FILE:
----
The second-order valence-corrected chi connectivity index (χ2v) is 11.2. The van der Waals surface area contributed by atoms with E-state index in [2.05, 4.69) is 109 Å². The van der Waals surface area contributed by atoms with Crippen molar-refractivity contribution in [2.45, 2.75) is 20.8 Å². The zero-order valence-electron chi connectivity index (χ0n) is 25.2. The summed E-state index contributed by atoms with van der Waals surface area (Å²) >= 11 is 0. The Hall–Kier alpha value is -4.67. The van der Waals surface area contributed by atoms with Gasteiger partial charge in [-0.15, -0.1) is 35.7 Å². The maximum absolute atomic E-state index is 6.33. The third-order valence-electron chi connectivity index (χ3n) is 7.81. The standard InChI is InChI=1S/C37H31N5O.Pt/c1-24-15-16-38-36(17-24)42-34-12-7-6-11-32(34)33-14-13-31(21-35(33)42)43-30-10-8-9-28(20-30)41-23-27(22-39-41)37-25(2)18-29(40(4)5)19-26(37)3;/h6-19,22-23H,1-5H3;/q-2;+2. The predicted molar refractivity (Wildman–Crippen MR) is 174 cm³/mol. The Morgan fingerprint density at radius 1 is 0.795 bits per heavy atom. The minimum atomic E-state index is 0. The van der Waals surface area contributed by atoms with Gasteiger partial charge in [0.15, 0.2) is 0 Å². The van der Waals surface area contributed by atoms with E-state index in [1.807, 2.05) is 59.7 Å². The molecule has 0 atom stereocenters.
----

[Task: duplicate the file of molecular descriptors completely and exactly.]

The second-order valence-corrected chi connectivity index (χ2v) is 11.2. The van der Waals surface area contributed by atoms with E-state index in [2.05, 4.69) is 109 Å². The van der Waals surface area contributed by atoms with Crippen molar-refractivity contribution in [2.45, 2.75) is 20.8 Å². The zero-order valence-electron chi connectivity index (χ0n) is 25.2. The summed E-state index contributed by atoms with van der Waals surface area (Å²) >= 11 is 0. The Hall–Kier alpha value is -4.67. The van der Waals surface area contributed by atoms with Gasteiger partial charge in [-0.15, -0.1) is 35.7 Å². The maximum absolute atomic E-state index is 6.33. The third-order valence-electron chi connectivity index (χ3n) is 7.81. The standard InChI is InChI=1S/C37H31N5O.Pt/c1-24-15-16-38-36(17-24)42-34-12-7-6-11-32(34)33-14-13-31(21-35(33)42)43-30-10-8-9-28(20-30)41-23-27(22-39-41)37-25(2)18-29(40(4)5)19-26(37)3;/h6-19,22-23H,1-5H3;/q-2;+2. The predicted molar refractivity (Wildman–Crippen MR) is 174 cm³/mol. The Morgan fingerprint density at radius 1 is 0.795 bits per heavy atom. The minimum atomic E-state index is 0. The van der Waals surface area contributed by atoms with Gasteiger partial charge in [0.15, 0.2) is 0 Å². The van der Waals surface area contributed by atoms with E-state index in [1.807, 2.05) is 59.7 Å². The molecule has 0 atom stereocenters.